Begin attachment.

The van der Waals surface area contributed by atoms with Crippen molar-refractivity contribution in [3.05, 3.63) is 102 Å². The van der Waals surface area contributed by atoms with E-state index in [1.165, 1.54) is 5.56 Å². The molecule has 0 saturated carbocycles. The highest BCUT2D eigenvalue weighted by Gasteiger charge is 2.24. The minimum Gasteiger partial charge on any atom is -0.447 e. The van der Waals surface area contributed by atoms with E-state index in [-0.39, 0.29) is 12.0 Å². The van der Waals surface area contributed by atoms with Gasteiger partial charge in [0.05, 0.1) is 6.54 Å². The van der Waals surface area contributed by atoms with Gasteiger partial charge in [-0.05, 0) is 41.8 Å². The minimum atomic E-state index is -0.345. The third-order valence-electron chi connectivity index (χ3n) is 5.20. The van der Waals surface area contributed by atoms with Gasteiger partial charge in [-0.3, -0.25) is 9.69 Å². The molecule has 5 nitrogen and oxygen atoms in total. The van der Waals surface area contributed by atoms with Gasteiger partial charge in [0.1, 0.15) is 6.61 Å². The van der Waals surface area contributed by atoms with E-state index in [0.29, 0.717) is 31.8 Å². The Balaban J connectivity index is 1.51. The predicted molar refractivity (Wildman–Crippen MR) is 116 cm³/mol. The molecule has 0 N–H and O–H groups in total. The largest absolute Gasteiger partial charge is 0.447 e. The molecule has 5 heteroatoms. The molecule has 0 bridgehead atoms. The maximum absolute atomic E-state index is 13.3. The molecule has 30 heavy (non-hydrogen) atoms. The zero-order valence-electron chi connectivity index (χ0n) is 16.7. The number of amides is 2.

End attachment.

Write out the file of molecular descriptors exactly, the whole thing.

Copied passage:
The van der Waals surface area contributed by atoms with Crippen molar-refractivity contribution in [3.05, 3.63) is 102 Å². The van der Waals surface area contributed by atoms with E-state index in [1.165, 1.54) is 5.56 Å². The molecule has 0 saturated carbocycles. The highest BCUT2D eigenvalue weighted by Gasteiger charge is 2.24. The minimum Gasteiger partial charge on any atom is -0.447 e. The van der Waals surface area contributed by atoms with E-state index in [-0.39, 0.29) is 12.0 Å². The van der Waals surface area contributed by atoms with Gasteiger partial charge in [0.05, 0.1) is 6.54 Å². The van der Waals surface area contributed by atoms with Gasteiger partial charge in [-0.05, 0) is 41.8 Å². The minimum atomic E-state index is -0.345. The third-order valence-electron chi connectivity index (χ3n) is 5.20. The van der Waals surface area contributed by atoms with Gasteiger partial charge in [-0.3, -0.25) is 9.69 Å². The molecule has 5 nitrogen and oxygen atoms in total. The van der Waals surface area contributed by atoms with Gasteiger partial charge in [0.1, 0.15) is 6.61 Å². The van der Waals surface area contributed by atoms with E-state index in [0.29, 0.717) is 31.8 Å². The Balaban J connectivity index is 1.51. The predicted molar refractivity (Wildman–Crippen MR) is 116 cm³/mol. The molecule has 0 N–H and O–H groups in total. The largest absolute Gasteiger partial charge is 0.447 e. The molecule has 5 heteroatoms. The molecule has 0 bridgehead atoms. The maximum absolute atomic E-state index is 13.3. The molecule has 30 heavy (non-hydrogen) atoms. The zero-order valence-electron chi connectivity index (χ0n) is 16.7. The number of amides is 2.